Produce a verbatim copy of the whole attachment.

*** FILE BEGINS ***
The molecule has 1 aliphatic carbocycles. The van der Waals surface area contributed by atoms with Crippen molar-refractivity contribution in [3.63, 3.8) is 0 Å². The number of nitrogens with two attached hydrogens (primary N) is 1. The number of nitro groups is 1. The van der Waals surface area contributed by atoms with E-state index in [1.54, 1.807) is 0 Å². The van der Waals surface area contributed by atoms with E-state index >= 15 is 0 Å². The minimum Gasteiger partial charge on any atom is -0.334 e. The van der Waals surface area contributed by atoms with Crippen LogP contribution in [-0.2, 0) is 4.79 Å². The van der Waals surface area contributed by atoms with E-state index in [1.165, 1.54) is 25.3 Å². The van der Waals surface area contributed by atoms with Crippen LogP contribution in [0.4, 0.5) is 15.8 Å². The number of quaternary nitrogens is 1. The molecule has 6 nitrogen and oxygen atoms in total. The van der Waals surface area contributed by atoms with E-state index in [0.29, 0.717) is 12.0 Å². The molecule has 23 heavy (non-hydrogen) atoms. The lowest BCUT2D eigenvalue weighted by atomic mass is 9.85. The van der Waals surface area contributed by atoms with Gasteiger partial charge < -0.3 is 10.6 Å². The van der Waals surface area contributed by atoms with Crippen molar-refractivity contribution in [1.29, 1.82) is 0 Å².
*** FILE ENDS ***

The molecule has 1 aliphatic carbocycles. The van der Waals surface area contributed by atoms with Crippen molar-refractivity contribution in [3.63, 3.8) is 0 Å². The number of nitrogens with two attached hydrogens (primary N) is 1. The number of nitro groups is 1. The van der Waals surface area contributed by atoms with E-state index in [1.54, 1.807) is 0 Å². The van der Waals surface area contributed by atoms with E-state index >= 15 is 0 Å². The minimum Gasteiger partial charge on any atom is -0.334 e. The van der Waals surface area contributed by atoms with Crippen LogP contribution in [-0.2, 0) is 4.79 Å². The van der Waals surface area contributed by atoms with E-state index in [1.165, 1.54) is 25.3 Å². The van der Waals surface area contributed by atoms with Crippen LogP contribution in [0.4, 0.5) is 15.8 Å². The number of quaternary nitrogens is 1. The molecule has 6 nitrogen and oxygen atoms in total. The van der Waals surface area contributed by atoms with E-state index in [0.29, 0.717) is 12.0 Å². The molecule has 23 heavy (non-hydrogen) atoms. The lowest BCUT2D eigenvalue weighted by atomic mass is 9.85. The van der Waals surface area contributed by atoms with Gasteiger partial charge < -0.3 is 10.6 Å². The van der Waals surface area contributed by atoms with Crippen molar-refractivity contribution in [1.29, 1.82) is 0 Å².